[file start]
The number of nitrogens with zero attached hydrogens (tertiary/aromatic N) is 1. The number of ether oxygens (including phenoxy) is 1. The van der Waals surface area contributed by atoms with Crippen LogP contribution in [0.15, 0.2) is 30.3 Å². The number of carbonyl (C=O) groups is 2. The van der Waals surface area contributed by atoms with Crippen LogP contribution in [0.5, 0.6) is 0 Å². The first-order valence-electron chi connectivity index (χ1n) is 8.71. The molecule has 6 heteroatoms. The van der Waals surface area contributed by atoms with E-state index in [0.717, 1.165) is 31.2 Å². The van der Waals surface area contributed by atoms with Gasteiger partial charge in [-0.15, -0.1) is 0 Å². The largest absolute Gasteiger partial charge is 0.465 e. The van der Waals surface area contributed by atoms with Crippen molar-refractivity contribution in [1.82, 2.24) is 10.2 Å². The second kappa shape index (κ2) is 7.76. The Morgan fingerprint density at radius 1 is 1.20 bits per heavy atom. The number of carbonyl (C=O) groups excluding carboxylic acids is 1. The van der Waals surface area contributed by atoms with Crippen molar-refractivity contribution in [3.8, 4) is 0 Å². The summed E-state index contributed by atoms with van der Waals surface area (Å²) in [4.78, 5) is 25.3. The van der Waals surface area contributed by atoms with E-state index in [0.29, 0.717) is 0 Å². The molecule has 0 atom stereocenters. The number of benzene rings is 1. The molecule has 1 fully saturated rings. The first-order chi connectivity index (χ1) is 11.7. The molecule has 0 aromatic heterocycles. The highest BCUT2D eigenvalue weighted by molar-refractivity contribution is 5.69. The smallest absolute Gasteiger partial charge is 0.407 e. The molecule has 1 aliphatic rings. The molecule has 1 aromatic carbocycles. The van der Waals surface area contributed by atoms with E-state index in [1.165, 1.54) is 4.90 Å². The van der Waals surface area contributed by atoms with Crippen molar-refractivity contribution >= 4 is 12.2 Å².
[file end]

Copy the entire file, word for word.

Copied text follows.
The number of nitrogens with zero attached hydrogens (tertiary/aromatic N) is 1. The number of ether oxygens (including phenoxy) is 1. The van der Waals surface area contributed by atoms with Crippen LogP contribution in [0.15, 0.2) is 30.3 Å². The number of carbonyl (C=O) groups is 2. The van der Waals surface area contributed by atoms with Crippen LogP contribution in [0.5, 0.6) is 0 Å². The first-order valence-electron chi connectivity index (χ1n) is 8.71. The molecule has 6 heteroatoms. The van der Waals surface area contributed by atoms with E-state index in [0.717, 1.165) is 31.2 Å². The van der Waals surface area contributed by atoms with Gasteiger partial charge in [-0.15, -0.1) is 0 Å². The largest absolute Gasteiger partial charge is 0.465 e. The van der Waals surface area contributed by atoms with Crippen molar-refractivity contribution in [1.82, 2.24) is 10.2 Å². The second kappa shape index (κ2) is 7.76. The Morgan fingerprint density at radius 1 is 1.20 bits per heavy atom. The number of carbonyl (C=O) groups excluding carboxylic acids is 1. The van der Waals surface area contributed by atoms with Crippen molar-refractivity contribution in [3.8, 4) is 0 Å². The summed E-state index contributed by atoms with van der Waals surface area (Å²) in [4.78, 5) is 25.3. The van der Waals surface area contributed by atoms with E-state index in [0.29, 0.717) is 0 Å². The molecule has 0 atom stereocenters. The number of benzene rings is 1. The molecule has 1 fully saturated rings. The first-order chi connectivity index (χ1) is 11.7. The molecule has 0 aromatic heterocycles. The highest BCUT2D eigenvalue weighted by molar-refractivity contribution is 5.69. The smallest absolute Gasteiger partial charge is 0.407 e. The molecule has 1 aliphatic rings. The molecule has 1 aromatic carbocycles. The van der Waals surface area contributed by atoms with E-state index in [1.165, 1.54) is 4.90 Å². The van der Waals surface area contributed by atoms with Crippen molar-refractivity contribution >= 4 is 12.2 Å².